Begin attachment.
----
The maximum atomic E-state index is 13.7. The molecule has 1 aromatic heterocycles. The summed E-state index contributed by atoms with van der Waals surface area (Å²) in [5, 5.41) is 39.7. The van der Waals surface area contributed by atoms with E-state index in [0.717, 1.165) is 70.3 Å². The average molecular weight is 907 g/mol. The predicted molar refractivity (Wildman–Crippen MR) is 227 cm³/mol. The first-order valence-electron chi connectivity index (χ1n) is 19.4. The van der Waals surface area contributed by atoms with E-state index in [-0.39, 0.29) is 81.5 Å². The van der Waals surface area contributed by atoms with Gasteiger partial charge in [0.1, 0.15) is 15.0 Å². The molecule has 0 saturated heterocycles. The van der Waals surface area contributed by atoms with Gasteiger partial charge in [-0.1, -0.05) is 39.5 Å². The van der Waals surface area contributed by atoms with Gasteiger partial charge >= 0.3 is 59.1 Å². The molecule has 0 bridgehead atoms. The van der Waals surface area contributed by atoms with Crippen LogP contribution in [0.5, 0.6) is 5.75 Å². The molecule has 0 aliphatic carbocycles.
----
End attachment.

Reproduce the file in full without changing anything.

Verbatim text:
The maximum atomic E-state index is 13.7. The molecule has 1 aromatic heterocycles. The summed E-state index contributed by atoms with van der Waals surface area (Å²) in [5, 5.41) is 39.7. The van der Waals surface area contributed by atoms with E-state index in [0.717, 1.165) is 70.3 Å². The average molecular weight is 907 g/mol. The predicted molar refractivity (Wildman–Crippen MR) is 227 cm³/mol. The first-order valence-electron chi connectivity index (χ1n) is 19.4. The van der Waals surface area contributed by atoms with E-state index in [-0.39, 0.29) is 81.5 Å². The van der Waals surface area contributed by atoms with Gasteiger partial charge in [0.1, 0.15) is 15.0 Å². The molecule has 0 saturated heterocycles. The van der Waals surface area contributed by atoms with Gasteiger partial charge in [-0.1, -0.05) is 39.5 Å². The van der Waals surface area contributed by atoms with Gasteiger partial charge >= 0.3 is 59.1 Å². The molecule has 0 bridgehead atoms. The van der Waals surface area contributed by atoms with Crippen LogP contribution in [0.5, 0.6) is 5.75 Å². The molecule has 0 aliphatic carbocycles.